Re: [Wesleyan Theology] Re: Core Christian ideas
- --- hamgears <lmitchell@...> wrote:
> I do see your point. What if black people had beenI do not disagree with this at all. Nor do I think
> happy with their "place" in
> the world and Rosa Parks had been thankful that the
> requirement blacks sit at
> the back of the bus had befallen her.
that this contradict Christian resignation.
The point is simple: If we are resigned, then we are
resigned to the will of God and not the will of the
world, or any person, ideology, etc.
In the case of sister Parks, she and the so-called
civil rights movement which followed were just that.
They were resigned to the will of God, the God who
freed the slaves from Egypt and brought them to a land
flowing with milk and honey, who made them a mighty
nation among many.
Resignation is not only accepting "thy will be
done", as I said. It is also accepting, "thy will be
done ON EARTH AS IT IS IN HEAVEN".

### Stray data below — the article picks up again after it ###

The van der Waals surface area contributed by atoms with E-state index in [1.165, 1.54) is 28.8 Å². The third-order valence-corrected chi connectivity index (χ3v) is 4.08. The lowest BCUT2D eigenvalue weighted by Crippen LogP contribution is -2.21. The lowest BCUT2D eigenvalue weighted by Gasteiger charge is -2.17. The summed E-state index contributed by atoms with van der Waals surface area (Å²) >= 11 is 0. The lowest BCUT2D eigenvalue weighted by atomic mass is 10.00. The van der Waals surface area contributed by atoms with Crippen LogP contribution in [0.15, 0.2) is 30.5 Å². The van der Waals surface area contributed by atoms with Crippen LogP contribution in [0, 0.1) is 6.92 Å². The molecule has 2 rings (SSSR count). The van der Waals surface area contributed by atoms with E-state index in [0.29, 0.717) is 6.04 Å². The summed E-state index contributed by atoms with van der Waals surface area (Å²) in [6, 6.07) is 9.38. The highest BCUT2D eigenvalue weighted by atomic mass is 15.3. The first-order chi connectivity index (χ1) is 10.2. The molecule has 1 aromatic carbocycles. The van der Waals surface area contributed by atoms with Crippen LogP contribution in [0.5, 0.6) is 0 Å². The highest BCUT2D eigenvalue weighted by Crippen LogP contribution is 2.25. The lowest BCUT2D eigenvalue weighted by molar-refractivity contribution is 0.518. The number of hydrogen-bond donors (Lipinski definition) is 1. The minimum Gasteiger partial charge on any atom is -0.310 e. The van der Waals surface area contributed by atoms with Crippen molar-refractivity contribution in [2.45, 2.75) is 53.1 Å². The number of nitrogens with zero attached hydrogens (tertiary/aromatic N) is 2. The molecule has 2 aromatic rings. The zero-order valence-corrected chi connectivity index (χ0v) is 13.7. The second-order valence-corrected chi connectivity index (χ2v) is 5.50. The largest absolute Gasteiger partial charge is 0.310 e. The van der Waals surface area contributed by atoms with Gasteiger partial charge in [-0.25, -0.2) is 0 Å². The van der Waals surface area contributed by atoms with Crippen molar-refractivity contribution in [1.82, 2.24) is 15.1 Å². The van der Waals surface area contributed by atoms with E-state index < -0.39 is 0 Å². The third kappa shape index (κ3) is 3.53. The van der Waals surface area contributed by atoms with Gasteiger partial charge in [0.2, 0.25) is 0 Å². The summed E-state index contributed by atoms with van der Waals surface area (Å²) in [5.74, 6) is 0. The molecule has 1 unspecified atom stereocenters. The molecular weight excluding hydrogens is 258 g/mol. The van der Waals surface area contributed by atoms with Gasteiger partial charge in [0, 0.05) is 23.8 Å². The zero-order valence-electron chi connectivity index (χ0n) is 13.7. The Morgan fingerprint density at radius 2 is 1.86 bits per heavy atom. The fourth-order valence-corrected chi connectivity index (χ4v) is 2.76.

God oders the detiny of all things (a la Job), but
he also calls us to follow him in his mighty acts and
bare the fruit of His love (a la Jesus Christ's
- --- John Earp <j_earp@...> wrote:
> I should hasten to add that I obviously haveJohn puts well the distinction I was trying to make.
> absolutely no problem whatsoever with us having
> complete resignation to **the will of God**. What I
> have a problem with is the philosophy/theology that
> assumes *everything that happens is God's will*,
The church has not always done all that it can to
clarify this distinction. The Bible does not teach
determinism. Even most Calvinists do not teach it.
Many things happen which are not the direct cause of
God, but the result of sin, choice, etc.